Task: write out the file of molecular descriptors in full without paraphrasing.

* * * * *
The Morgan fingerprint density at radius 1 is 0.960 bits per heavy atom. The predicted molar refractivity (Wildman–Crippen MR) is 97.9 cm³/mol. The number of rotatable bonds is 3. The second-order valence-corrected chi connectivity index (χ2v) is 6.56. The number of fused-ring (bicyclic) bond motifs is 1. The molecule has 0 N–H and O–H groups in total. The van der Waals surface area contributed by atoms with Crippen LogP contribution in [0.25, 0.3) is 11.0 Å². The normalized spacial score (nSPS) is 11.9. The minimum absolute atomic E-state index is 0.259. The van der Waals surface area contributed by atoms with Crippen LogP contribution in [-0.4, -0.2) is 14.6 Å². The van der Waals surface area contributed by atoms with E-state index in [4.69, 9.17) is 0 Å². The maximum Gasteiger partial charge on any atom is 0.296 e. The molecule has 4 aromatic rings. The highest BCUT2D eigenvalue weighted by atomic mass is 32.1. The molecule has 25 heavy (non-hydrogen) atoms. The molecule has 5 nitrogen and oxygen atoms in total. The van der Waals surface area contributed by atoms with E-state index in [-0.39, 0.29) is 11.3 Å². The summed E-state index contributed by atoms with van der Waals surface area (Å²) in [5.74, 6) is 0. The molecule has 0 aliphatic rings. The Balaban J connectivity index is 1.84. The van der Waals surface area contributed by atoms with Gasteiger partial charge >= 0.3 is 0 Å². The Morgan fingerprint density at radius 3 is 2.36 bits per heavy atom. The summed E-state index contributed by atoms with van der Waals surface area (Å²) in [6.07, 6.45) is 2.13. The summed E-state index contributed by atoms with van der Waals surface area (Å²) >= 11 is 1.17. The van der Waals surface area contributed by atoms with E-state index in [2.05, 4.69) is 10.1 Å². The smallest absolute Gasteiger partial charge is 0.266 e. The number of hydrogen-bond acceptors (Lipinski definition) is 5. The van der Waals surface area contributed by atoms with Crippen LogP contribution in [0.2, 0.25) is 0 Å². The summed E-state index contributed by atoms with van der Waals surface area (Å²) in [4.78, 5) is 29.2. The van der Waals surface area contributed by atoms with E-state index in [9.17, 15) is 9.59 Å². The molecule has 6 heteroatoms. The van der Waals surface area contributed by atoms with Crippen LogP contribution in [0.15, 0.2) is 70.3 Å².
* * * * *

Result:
The Morgan fingerprint density at radius 1 is 0.960 bits per heavy atom. The predicted molar refractivity (Wildman–Crippen MR) is 97.9 cm³/mol. The number of rotatable bonds is 3. The second-order valence-corrected chi connectivity index (χ2v) is 6.56. The number of fused-ring (bicyclic) bond motifs is 1. The molecule has 0 N–H and O–H groups in total. The van der Waals surface area contributed by atoms with Crippen LogP contribution in [0.25, 0.3) is 11.0 Å². The normalized spacial score (nSPS) is 11.9. The minimum absolute atomic E-state index is 0.259. The van der Waals surface area contributed by atoms with Crippen LogP contribution in [-0.4, -0.2) is 14.6 Å². The van der Waals surface area contributed by atoms with E-state index in [4.69, 9.17) is 0 Å². The maximum Gasteiger partial charge on any atom is 0.296 e. The molecule has 4 aromatic rings. The highest BCUT2D eigenvalue weighted by atomic mass is 32.1. The molecule has 25 heavy (non-hydrogen) atoms. The molecule has 5 nitrogen and oxygen atoms in total. The van der Waals surface area contributed by atoms with E-state index in [-0.39, 0.29) is 11.3 Å². The summed E-state index contributed by atoms with van der Waals surface area (Å²) in [5.74, 6) is 0. The molecule has 0 aliphatic rings. The Balaban J connectivity index is 1.84. The van der Waals surface area contributed by atoms with Gasteiger partial charge >= 0.3 is 0 Å². The Morgan fingerprint density at radius 3 is 2.36 bits per heavy atom. The summed E-state index contributed by atoms with van der Waals surface area (Å²) in [6.07, 6.45) is 2.13. The summed E-state index contributed by atoms with van der Waals surface area (Å²) >= 11 is 1.17. The van der Waals surface area contributed by atoms with E-state index in [2.05, 4.69) is 10.1 Å². The smallest absolute Gasteiger partial charge is 0.266 e. The number of hydrogen-bond acceptors (Lipinski definition) is 5. The van der Waals surface area contributed by atoms with Crippen LogP contribution in [0.2, 0.25) is 0 Å². The summed E-state index contributed by atoms with van der Waals surface area (Å²) in [4.78, 5) is 29.2. The van der Waals surface area contributed by atoms with E-state index in [9.17, 15) is 9.59 Å². The molecule has 6 heteroatoms. The van der Waals surface area contributed by atoms with Crippen LogP contribution in [0.15, 0.2) is 70.3 Å².